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Evacuees In Shelters Getting Help Rebuilding Their Lives

A combination convention center and sports arena in Baton Rouge, Louisiana is housing some 1,800 displaced victims of Hurricane Katrina. People from New Orleans are currently staying in the Red Cross shelter before moving on with their lives. VOA's Deborah Block spoke to some of the people there about their uncertain future.

Fourteen-year-old Joshua Davis is by himself at the shelter after getting separated from his mother. While his mother decided to ride out the hurricane at her apartment, he decided to walk down the street to higher ground as the floodwaters rose. Recalling the event Joshua says, "Yeah, it was right by my chin. And I got scared and I thought I would probably drown."

Harrison Weber lost his house in the flooding. He says being in the shelter is tough. "It's a struggle but something like this will only make a person stronger. You get strength from this. You just get up every morning and do what you have to do. Keep your head up."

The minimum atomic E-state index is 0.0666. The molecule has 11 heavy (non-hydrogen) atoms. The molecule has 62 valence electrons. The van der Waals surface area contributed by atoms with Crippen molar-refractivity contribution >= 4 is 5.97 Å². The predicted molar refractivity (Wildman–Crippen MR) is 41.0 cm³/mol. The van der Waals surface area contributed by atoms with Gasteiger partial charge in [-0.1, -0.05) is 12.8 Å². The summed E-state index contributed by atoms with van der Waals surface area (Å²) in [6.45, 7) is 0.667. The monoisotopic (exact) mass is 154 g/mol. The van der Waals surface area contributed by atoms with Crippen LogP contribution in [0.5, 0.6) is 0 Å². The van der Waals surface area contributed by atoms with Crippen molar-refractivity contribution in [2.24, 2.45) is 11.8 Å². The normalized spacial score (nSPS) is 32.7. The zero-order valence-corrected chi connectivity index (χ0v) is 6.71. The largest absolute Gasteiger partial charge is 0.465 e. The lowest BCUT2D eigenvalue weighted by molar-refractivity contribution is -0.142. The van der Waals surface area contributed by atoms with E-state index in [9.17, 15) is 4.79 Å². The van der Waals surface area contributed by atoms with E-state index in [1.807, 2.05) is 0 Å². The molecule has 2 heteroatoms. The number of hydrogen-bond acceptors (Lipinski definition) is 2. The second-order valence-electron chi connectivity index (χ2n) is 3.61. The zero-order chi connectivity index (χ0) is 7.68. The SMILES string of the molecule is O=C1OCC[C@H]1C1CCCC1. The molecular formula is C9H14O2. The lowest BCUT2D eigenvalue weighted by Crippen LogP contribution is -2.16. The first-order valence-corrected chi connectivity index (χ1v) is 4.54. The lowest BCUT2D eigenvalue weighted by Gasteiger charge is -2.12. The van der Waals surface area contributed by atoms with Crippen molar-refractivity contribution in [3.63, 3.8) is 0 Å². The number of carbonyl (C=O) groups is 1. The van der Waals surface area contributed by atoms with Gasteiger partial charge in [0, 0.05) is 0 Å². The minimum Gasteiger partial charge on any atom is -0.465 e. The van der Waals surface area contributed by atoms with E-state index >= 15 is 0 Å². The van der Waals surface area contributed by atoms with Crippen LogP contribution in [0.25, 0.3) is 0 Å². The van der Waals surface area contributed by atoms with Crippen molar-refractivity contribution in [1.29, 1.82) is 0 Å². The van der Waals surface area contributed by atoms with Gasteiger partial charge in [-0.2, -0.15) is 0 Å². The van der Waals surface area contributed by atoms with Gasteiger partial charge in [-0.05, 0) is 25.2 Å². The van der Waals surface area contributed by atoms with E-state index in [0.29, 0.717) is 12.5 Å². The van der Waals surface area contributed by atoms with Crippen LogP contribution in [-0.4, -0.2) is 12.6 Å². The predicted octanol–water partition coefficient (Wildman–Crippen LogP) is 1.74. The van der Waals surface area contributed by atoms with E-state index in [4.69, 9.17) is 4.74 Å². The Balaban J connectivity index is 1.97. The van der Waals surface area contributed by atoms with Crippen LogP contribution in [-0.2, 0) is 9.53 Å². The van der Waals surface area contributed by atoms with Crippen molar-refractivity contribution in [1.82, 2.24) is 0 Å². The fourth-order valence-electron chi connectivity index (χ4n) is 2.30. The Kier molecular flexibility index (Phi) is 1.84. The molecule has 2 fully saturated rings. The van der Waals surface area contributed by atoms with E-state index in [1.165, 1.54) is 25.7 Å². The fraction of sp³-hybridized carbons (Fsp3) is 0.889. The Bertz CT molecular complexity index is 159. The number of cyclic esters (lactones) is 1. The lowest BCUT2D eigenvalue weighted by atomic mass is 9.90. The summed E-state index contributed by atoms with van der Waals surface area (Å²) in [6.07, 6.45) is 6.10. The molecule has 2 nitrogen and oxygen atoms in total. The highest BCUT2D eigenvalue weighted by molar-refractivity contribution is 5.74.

Jeff Walker, a volunteer from Ohio, is a stay-at-home dad. He says he is he especially concerned about the children whose lives he tries to make more pleasant. "It can be anything from just stopping and getting down on a knee and saying 'hello,' and playing with them for a minute, or holding them while their mom is carrying their food over to their cots."

Despite the hoards of people who have come to this shelter, Dr. Toni Brayer, a volunteer from San Francisco, says there are no serious diseases. But she's concerned about the spreading of diarrhea disease. "If someone does have some kind of intestinal problem, a fever, we're trying to isolate them. We now have a small unit where we can pull people out of the general population and so far it's been successful. We haven't had any disease. It's something we're watching out for all the time."

Darriette McGee hopes to go back to her hurricane-damaged home in a couple of weeks. When she could no longer afford to stay at a hotel, she came to the shelter. She says activities across the street sponsored by some churches today are a welcome diversion. "They're having fun. [They] just make people excited and everything. Get them out (from thinking about) of the hurricane for awhile."

Joshua Davis has learned his mother is safe and staying in Chicago. He hopes to be reunited with her soon and knows what it will feel like. It will be "a happy ending" he said.